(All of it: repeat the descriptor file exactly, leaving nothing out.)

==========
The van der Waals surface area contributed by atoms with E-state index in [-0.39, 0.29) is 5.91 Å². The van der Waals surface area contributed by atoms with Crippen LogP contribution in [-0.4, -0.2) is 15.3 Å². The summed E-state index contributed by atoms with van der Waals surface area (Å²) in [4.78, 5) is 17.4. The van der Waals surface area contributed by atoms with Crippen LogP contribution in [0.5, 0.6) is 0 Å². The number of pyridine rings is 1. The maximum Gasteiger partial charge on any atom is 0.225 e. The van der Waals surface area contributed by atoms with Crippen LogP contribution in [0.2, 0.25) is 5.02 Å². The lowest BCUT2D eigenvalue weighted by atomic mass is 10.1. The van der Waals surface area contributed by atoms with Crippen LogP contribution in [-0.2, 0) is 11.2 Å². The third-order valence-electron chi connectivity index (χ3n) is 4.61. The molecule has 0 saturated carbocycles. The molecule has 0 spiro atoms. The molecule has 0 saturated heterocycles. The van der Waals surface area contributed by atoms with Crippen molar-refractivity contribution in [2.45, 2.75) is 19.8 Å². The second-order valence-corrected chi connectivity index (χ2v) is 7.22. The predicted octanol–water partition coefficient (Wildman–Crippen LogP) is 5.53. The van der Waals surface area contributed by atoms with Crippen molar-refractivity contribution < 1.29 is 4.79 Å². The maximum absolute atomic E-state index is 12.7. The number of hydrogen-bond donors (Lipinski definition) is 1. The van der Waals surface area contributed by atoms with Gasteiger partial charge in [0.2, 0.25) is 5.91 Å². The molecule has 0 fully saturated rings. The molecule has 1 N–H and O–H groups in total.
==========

The van der Waals surface area contributed by atoms with E-state index in [-0.39, 0.29) is 5.91 Å². The van der Waals surface area contributed by atoms with Crippen LogP contribution in [-0.4, -0.2) is 15.3 Å². The summed E-state index contributed by atoms with van der Waals surface area (Å²) in [4.78, 5) is 17.4. The van der Waals surface area contributed by atoms with Crippen LogP contribution in [0.5, 0.6) is 0 Å². The number of pyridine rings is 1. The maximum Gasteiger partial charge on any atom is 0.225 e. The van der Waals surface area contributed by atoms with Crippen LogP contribution in [0.2, 0.25) is 5.02 Å². The lowest BCUT2D eigenvalue weighted by atomic mass is 10.1. The van der Waals surface area contributed by atoms with Crippen LogP contribution in [-0.2, 0) is 11.2 Å². The third-order valence-electron chi connectivity index (χ3n) is 4.61. The molecule has 0 saturated carbocycles. The molecule has 0 spiro atoms. The molecule has 0 saturated heterocycles. The van der Waals surface area contributed by atoms with Crippen molar-refractivity contribution in [2.45, 2.75) is 19.8 Å². The second-order valence-corrected chi connectivity index (χ2v) is 7.22. The predicted octanol–water partition coefficient (Wildman–Crippen LogP) is 5.53. The van der Waals surface area contributed by atoms with Crippen molar-refractivity contribution < 1.29 is 4.79 Å². The maximum absolute atomic E-state index is 12.7. The number of hydrogen-bond donors (Lipinski definition) is 1. The van der Waals surface area contributed by atoms with Gasteiger partial charge in [0.2, 0.25) is 5.91 Å². The molecule has 0 fully saturated rings. The molecule has 1 N–H and O–H groups in total.